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Navy SEAL Eddie Gallagher found not guilty of murder
The jury in the military trial of Navy SEAL Chief Eddie Gallagher has found him not guilty of premeditated murder and attempted murder during a deployment to Iraq in 2017.
He was, however, found guilty of unlawfully posing for a picture with a human casualty.
The verdict was reached after about a day of deliberation. The government and defense attorneys both made closing arguments in the case on Monday, after presenting testimony from numerous witnesses over two weeks.
Gallagher, 40, was charged with premeditated murder over an alleged stabbing of a wounded ISIS fighter in Mosul, and attempted premeditated murder over alleged unlawful sniper shots taken at an old man and a young girl. He was also charged with wrongfully posing for an unofficial photo with a human casualty.
The charge of unlawfully posing for a photo — which was shown throughout the court martial — carries a maximum penalty of four months' confinement, though Gallagher is likely to get credit for the eight months he served in the brig prior to his trial, Navy spokesman Brian O'Rourke told Task & Purpose.
Throughout the trial, prosecutors painted Gallagher as a man, proud of his kill, who sent a "trophy photo" of the murdered detainee to friends, while the defense argued that the government and NCIS agents had a "target fixation" on Gallagher that led them to not ask important questions or consider alternatives.
Navy Cmdr. Jeff Pietrzyk, the lead prosecutor, acknowledged that a wounded ISIS fighter wouldn't get much sympathy from the jury or anyone else. "I'm not going to argue to you that this was a particularly sympathetic victim," he said. Before he was hit by a U.S. air strike, Pietrzyk said, "he would've done anything in his power to kill Americans."
But, Pietrzyk said, he was no longer fighting, and receiving medical care. "At that point, he was no longer a lawful target," he said. "We're not ISIS. When we capture someone they're out of the fight. That's it."
In laying out the government's case, Pietrzyk mentioned other SEALs had testified that Gallagher had fired on innocent civilians from a sniper tower. He went on to say that Gallagher had tried to obstruct justice and retaliate against those who reported on him by threatening that he "had shit on all of them."
Defense attorney Tim Parlatore, however, asserted that "this case is not about a murder. It's about a mutiny." He said it was only a few "young entitled" members of the SEAL platoon who hated Gallagher that reported him for war crimes. Parlatore said those SEALs had taken part in a mutiny and conspired in a text message "sewing circle" to get back at him for stealing items from them and putting them at unnecessary risk on the battlefield.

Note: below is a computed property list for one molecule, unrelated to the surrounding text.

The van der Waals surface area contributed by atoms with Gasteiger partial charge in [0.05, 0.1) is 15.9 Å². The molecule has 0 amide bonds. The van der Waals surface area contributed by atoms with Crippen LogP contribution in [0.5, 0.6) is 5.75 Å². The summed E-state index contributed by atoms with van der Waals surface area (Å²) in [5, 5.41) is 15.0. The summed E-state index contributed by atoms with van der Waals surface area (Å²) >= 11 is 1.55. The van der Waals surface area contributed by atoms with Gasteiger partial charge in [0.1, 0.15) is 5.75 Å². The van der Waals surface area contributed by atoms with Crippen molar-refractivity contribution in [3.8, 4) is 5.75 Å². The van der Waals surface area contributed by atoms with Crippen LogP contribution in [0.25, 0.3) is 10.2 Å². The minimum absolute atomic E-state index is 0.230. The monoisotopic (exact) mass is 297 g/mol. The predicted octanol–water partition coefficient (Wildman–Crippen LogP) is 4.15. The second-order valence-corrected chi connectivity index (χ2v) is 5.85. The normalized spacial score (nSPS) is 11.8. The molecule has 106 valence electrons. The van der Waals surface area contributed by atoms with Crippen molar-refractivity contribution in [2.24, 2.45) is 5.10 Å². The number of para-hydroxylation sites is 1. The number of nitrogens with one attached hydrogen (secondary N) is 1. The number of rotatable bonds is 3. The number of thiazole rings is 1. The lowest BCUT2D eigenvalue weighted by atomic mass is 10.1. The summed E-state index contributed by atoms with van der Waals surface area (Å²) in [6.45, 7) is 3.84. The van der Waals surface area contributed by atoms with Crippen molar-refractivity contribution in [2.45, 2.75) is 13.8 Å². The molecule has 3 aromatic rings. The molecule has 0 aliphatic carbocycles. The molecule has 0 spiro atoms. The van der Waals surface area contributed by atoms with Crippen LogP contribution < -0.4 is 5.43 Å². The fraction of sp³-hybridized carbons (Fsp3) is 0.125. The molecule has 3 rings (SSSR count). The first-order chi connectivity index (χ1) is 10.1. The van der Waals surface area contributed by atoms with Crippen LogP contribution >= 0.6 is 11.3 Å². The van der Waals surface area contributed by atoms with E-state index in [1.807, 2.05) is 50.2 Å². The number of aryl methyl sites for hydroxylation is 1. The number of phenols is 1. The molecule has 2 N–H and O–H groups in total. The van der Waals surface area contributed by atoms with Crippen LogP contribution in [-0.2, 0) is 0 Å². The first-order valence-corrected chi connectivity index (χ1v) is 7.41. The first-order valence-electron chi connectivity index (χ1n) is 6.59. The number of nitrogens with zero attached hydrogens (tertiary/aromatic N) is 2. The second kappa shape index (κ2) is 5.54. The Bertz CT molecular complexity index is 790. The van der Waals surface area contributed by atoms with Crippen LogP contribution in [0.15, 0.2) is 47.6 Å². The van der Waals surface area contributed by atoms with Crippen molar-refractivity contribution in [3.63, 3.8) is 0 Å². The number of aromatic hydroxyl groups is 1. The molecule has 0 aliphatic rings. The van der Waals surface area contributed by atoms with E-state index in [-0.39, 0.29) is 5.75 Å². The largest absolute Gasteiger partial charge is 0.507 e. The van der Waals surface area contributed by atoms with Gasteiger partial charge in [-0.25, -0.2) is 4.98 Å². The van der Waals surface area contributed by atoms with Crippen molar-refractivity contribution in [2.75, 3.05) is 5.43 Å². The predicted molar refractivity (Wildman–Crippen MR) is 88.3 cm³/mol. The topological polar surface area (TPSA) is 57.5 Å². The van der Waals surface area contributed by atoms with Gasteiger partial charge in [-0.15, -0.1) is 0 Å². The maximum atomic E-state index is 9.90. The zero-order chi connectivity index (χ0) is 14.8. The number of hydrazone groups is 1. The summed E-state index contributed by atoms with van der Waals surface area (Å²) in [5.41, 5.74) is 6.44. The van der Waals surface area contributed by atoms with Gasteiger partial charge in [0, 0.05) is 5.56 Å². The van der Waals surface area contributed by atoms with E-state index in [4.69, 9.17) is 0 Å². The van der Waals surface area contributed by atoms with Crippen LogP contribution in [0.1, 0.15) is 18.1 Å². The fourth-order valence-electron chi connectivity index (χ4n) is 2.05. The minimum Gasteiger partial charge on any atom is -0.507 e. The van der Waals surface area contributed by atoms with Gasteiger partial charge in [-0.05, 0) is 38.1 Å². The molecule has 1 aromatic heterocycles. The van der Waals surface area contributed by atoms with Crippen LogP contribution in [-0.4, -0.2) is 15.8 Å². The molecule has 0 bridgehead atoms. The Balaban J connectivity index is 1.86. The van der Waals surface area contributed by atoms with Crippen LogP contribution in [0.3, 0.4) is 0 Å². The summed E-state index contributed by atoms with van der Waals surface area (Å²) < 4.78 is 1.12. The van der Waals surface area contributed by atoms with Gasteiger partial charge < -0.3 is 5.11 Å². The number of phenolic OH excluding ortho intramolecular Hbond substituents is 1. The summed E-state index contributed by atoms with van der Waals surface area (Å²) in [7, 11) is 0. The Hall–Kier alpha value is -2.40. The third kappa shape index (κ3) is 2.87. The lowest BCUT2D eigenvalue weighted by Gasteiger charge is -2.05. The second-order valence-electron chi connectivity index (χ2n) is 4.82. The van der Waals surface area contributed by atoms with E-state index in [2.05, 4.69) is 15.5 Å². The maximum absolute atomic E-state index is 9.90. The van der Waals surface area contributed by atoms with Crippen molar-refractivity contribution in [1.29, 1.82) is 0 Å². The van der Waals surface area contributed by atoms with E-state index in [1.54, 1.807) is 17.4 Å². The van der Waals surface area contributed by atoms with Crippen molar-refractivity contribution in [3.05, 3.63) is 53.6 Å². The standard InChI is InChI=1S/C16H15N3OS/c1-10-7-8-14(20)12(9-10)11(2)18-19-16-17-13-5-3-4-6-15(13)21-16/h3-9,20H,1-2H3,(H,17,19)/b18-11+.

"When the chief pushed them, they didn't like it," Parlatore said.
Gallagher is expected to be sentenced later on Tuesday, O'Rourke said.
Retired Col. Charles McGee stepped out of the small commercial jet and flashed a smile.
Then a thumbs-up.
McGee had returned on a round-trip flight Friday morning from Dover Air Force Base, where he served as co-pilot on one of two flights done especially for his birthday.
By the way he disembarked from the plane, it was hard to tell that McGee, a Tuskegee Airman, was turning 100.
The 2020 National Defense Authorization Act would allow service members to seek compensation when military doctors make mistakes that harm them, but they would still be unable to file medical malpractice lawsuits against the federal government.
On Monday night, Congress announced that it had finalized the NDAA, which must be passed by the House and Senate before going to President Donald Trump. If the president signs the NDAA into law, it would mark the first time in nearly seven decades that U.S. military personnel have had legal recourse to seek payment from the military in cases of medical malpractice.
A major serving at U.S. Army Cyber Command has been charged with distributing child pornography, according to the Justice Department.
Maj. Jason Michael Musgrove, who is based at Fort Gordon, Georgia, has been remanded to the U.S. Marshals service, a news release from the U.S. Attorney's Office for the Southern District of Georgia says.
Navy senior leaders could decide whether or not to approve the new I-Boot 5 early in 2020, said Rob Carroll, director of the uniform matters office at the Chief of Naval Personnel's office.
"The I-Boot 5 is currently wrapping up its actual wear test, its evaluation," Carroll told Task & Purpose on Monday. "We're hoping that within the first quarter of calendar year 2020 that we'll be able to present leadership with the information that they need to make an informed decision."